In partnership with the city of Clermont de l’Oise and at the initiative of the Oise Diaphane photographic centre, the association Françoise pour l’oeuvre contemporaine en société presents the exhibition Aide Mémoire, from Saturday 21 January to Sunday 5 March 2017, Espace culturel Séraphine Louis, Clermont.
This exhibition proposes a dive into different states of memory through its loss and resistance. Aide-mémoire or memoriae auxilium in Latin could mean in other words: helping life, strengthening it or helping a memory. Facing the deviances of a mind or the decline of a memory brings us face to face with ourselves, with a personal history on the run or with a personality that is becoming isolated or anemic.
The works presented at the Espace Séraphine Louis stretch around two axes: the degeneration of memory and psychological deviance. Sculpture, painting, drawing and photography interact in order to reveal the Human being in his most disturbing but also most realistic states. Régis Debray, the famous French philosopher states that “to represent is to make the absent present” not to forget through the image, through projections of oneself and one’s desires but also through the other, because the group is an essential part of cohesion and progress in the transcendence of the disease.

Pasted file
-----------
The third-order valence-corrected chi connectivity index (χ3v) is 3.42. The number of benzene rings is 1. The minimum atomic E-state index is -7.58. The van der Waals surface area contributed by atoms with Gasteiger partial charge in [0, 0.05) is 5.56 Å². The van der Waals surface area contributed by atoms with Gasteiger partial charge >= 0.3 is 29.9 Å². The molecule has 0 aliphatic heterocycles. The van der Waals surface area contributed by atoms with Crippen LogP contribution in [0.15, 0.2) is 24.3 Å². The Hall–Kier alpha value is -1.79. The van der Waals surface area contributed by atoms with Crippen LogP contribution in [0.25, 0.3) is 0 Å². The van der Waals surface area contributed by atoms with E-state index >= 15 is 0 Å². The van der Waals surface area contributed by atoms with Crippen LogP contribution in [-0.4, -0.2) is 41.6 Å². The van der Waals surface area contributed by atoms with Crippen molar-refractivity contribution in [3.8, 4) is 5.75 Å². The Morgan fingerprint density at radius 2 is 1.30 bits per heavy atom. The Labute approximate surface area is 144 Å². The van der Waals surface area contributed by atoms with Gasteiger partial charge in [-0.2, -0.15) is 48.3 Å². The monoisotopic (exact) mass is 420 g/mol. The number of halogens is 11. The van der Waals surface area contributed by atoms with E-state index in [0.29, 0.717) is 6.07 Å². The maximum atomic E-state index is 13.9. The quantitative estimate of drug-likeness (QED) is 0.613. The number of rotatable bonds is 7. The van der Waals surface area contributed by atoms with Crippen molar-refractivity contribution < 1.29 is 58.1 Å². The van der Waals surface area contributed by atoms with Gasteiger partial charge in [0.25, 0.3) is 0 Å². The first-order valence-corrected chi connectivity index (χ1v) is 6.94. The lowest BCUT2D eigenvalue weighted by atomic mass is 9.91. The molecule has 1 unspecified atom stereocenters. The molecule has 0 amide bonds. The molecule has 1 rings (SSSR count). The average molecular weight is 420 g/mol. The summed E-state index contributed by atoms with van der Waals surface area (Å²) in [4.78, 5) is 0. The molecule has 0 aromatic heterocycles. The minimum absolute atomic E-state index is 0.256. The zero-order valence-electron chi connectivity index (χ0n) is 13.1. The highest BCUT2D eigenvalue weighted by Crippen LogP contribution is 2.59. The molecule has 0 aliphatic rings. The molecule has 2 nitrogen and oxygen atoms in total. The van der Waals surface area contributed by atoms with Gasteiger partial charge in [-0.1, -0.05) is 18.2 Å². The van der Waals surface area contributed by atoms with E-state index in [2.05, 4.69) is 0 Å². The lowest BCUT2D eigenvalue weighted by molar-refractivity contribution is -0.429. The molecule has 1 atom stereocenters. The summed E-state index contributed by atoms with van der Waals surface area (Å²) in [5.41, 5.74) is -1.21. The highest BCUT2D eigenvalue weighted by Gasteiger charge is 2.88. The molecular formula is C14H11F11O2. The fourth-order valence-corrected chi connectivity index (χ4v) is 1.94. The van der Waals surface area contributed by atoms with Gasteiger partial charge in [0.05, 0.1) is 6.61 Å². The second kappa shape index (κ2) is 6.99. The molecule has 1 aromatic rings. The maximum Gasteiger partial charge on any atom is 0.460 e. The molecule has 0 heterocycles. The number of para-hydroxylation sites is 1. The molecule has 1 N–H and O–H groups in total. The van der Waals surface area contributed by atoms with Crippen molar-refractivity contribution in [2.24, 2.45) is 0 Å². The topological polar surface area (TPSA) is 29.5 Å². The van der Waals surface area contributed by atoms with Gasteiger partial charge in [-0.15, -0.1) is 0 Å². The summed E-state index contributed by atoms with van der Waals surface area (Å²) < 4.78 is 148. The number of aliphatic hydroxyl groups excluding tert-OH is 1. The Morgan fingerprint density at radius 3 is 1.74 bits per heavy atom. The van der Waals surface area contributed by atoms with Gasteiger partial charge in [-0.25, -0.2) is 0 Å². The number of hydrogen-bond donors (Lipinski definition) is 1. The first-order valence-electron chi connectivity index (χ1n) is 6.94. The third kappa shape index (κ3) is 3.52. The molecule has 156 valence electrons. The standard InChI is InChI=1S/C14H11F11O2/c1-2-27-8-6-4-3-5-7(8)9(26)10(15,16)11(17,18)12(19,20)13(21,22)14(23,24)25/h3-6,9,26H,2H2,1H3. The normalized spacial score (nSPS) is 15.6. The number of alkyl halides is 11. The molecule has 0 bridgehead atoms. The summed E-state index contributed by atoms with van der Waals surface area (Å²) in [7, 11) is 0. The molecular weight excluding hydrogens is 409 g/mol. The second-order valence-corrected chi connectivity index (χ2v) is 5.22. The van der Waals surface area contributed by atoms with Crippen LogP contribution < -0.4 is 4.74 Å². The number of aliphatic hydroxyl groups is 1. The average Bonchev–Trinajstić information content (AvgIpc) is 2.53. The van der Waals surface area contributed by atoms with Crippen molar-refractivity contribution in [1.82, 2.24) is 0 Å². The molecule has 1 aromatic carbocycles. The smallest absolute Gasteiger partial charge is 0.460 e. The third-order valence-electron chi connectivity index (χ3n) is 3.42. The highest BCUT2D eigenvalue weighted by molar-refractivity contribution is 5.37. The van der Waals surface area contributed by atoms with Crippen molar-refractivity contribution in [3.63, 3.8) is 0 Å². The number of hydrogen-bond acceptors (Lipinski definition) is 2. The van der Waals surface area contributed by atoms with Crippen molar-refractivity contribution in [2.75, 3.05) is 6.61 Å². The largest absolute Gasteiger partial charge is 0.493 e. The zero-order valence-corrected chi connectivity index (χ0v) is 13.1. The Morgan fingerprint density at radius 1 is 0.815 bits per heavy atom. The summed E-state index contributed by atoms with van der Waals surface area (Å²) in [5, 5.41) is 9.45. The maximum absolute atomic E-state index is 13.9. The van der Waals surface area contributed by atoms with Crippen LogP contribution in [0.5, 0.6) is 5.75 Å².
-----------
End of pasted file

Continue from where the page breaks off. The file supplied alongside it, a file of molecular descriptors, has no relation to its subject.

Crossing the mirror to experience a certain lightness of being.
The gallery lent 13 drawings by Marilena Pelosi and 12 photographs by Albert Moser.
At a very young age, Marilena Pelosi began to make drawings in which exuberant Catholicism and feverish Macumba, from her native Brazil, swirled to the point of delirium. The reminiscence of trance, eucharistic processions and carnivals are inextricably combined with much more intimate evocations. Now living in Normandy, she continues these same disturbing drawings, made with ballpoint pens, in which doll-women are both executioners and victims. Entering the BIC collection (France) in 2019, she is represented in major collections, including those of Hannah Rieger (Austria), Amr Shaker (Switzerland), and Dino Menozzi (Italy).
This American artist, autistic, lived most of his life with his parents, before joining the New Jersey foster home where he still lives. Moser first gained recognition for his tinkered photographic panoramas, then for his psychedelic geometric designs. But whatever the medium, his work testifies to the same obsession with space. They report, in their own way, the vertigo through which he tries to find his place in the world. Exhibited in 2019 at the Rencontres de la photographie d’Arles, his work is as well in the collections of Antoine de Galbert (France) and Treger Saint Silvestre (Portugal).